This project examines the impact of rurality on mortality and explores the regional differences in the primary and underlying causes of death. It also explores the role of the rural public health systems in addressing social determinants of health.
Topics: Public health, Social determinants of health
Frontier and Rural Definition Development and Dissemination Project
The Frontier and Remote (FAR) codes are a new geographic definition that delineates frontier/remote areas in the U.S.
Topic: Frontier health
Rural Population Hospice Care
Relatively little is known about rural hospice care. The objectives of this project are to review and describe what is already known about rural hospices and to perform initial quantitative analyses on available data to describe the: number of rural hospices and their use patterns (e.g., length of stay and utilization rates), rural residents to urban hospice utilization, and rural versus urban resident hospice utilization rates. For this project, rural is be subdivided into categories such as large rural, small rural, isolated small rural, and frontier. To supplement this information, qualitative information was obtained and integrated into the findings report.
Topics: Aging, Health services, Quality
Use of Emergency Departments for Behavioral Health Related Care
This project will study the prevalence of emergency department utilization for behavioral health diagnoses between rural and urban communities.
Topics: Emergency medical services and trauma, Health services, Hospitals and clinics, Mental and behavioral health
Perspectives of Rural Hospice Directors
Rural hospice care, as it is currently configured, is under pressure by a variety of factors (e.g., policy and regulation, economic and financial, and organizational and structural) which are reviewed in this document. However, a central core element of rural hospice remains the strong sense of community that is embodied in the system (i.e., typically a small non-profit arrangement) and design (i.e., a delivery system reliant on community connections and personal relationships) of care. This policy brief is the result of a national phone survey of rural hospice directors or key staff in 47 states. Fifty-three directors or key staff members were interviewed during a three-month period in 2013.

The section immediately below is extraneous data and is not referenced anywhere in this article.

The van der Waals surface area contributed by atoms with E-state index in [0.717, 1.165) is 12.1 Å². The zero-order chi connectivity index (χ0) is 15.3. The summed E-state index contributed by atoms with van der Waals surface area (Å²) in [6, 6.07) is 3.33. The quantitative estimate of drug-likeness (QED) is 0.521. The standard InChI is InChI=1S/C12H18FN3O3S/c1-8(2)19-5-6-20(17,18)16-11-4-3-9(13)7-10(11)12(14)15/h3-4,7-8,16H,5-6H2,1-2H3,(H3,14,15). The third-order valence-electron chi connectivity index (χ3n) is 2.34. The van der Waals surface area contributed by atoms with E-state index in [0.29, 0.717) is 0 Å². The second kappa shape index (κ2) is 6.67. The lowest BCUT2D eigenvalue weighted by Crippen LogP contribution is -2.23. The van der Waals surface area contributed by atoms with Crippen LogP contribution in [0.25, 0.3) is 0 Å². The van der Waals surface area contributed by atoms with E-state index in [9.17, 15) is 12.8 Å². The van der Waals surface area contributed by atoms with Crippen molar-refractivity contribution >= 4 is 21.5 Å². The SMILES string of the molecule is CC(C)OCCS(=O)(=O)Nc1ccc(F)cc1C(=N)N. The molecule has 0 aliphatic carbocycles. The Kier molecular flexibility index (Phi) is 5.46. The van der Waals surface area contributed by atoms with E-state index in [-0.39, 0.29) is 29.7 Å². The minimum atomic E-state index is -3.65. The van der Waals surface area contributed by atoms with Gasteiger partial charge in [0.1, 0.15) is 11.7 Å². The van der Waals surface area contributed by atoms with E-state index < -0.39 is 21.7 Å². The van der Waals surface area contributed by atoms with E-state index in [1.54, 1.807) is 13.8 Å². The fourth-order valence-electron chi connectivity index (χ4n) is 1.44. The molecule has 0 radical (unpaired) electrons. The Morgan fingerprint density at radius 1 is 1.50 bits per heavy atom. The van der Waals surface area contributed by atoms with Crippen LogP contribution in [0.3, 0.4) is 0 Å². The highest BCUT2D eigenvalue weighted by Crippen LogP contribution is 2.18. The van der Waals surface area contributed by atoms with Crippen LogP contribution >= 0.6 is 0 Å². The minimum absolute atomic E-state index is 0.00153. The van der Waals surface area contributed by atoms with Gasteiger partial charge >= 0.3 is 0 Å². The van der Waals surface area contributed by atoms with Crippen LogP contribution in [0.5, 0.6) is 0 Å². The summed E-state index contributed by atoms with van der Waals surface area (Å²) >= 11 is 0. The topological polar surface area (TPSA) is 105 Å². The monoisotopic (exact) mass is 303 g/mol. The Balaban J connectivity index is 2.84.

Topics: Aging, Health services, Quality, Telehealth
Use and Performance Variations in Rural Emergency Departments: Implications for Improving Care Quality and Reducing Costs
This project describes rural usage of rural emergency departments (EDs). It will examine the conditions that are treated in these EDs and describe those that are more and less appropriate for ED use. Rural ED use is described by community characteristics including rural level. The findings provide a baseline from which to measure the future influence of the Accountable Care Act implementation on the usage of rural EDs and the appropriateness and cost efficiency of changes.
Topics: Emergency medical services and trauma, Quality
Examination of Trends in Rural and Urban Health: Establishing a Baseline for Health Reform
The purpose of this project is to update and supplement the seminal Health, United States, 2001: Urban and Rural Health Chartbook. Resulting information can not only be compared to the 2001 Chartbook but provides a baseline from which to measure future change related to the Accountable Care Act implementation. Where appropriate additional charts are included wherein rural areas are subdivided by type.
Topics: Health disparities and health equity, Health services, Public health